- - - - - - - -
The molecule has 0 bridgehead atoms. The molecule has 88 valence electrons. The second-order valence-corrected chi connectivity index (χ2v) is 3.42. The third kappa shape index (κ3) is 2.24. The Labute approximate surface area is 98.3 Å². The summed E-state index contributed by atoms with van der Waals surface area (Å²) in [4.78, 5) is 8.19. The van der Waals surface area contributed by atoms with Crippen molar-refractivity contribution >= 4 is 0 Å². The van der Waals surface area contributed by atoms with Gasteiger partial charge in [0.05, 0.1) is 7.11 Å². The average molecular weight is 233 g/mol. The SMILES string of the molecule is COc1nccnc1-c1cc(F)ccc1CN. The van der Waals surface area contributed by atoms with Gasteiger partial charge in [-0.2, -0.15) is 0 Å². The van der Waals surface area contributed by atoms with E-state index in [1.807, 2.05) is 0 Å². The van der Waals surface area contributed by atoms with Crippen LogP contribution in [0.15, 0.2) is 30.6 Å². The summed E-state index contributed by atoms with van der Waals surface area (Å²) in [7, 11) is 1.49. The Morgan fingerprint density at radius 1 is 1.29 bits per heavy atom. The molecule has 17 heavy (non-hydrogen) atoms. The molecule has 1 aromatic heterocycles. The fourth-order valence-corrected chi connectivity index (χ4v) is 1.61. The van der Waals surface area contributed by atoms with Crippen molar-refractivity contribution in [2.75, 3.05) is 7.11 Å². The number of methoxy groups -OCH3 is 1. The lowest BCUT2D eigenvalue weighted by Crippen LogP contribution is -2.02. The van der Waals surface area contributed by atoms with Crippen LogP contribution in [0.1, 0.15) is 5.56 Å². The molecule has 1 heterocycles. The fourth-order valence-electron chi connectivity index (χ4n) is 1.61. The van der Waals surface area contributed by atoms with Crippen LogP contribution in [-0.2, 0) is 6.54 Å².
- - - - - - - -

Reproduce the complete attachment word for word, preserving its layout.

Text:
The molecule has 0 bridgehead atoms. The molecule has 88 valence electrons. The second-order valence-corrected chi connectivity index (χ2v) is 3.42. The third kappa shape index (κ3) is 2.24. The Labute approximate surface area is 98.3 Å². The summed E-state index contributed by atoms with van der Waals surface area (Å²) in [4.78, 5) is 8.19. The van der Waals surface area contributed by atoms with Crippen molar-refractivity contribution >= 4 is 0 Å². The van der Waals surface area contributed by atoms with Gasteiger partial charge in [0.05, 0.1) is 7.11 Å². The average molecular weight is 233 g/mol. The SMILES string of the molecule is COc1nccnc1-c1cc(F)ccc1CN. The van der Waals surface area contributed by atoms with Gasteiger partial charge in [-0.2, -0.15) is 0 Å². The van der Waals surface area contributed by atoms with E-state index in [1.807, 2.05) is 0 Å². The van der Waals surface area contributed by atoms with Crippen LogP contribution in [0.15, 0.2) is 30.6 Å². The summed E-state index contributed by atoms with van der Waals surface area (Å²) in [7, 11) is 1.49. The Morgan fingerprint density at radius 1 is 1.29 bits per heavy atom. The molecule has 17 heavy (non-hydrogen) atoms. The molecule has 1 aromatic heterocycles. The fourth-order valence-corrected chi connectivity index (χ4v) is 1.61. The van der Waals surface area contributed by atoms with Crippen molar-refractivity contribution in [2.75, 3.05) is 7.11 Å². The number of methoxy groups -OCH3 is 1. The lowest BCUT2D eigenvalue weighted by Crippen LogP contribution is -2.02. The van der Waals surface area contributed by atoms with Crippen LogP contribution in [0.1, 0.15) is 5.56 Å². The molecule has 1 heterocycles. The fourth-order valence-electron chi connectivity index (χ4n) is 1.61. The van der Waals surface area contributed by atoms with Crippen LogP contribution in [-0.2, 0) is 6.54 Å².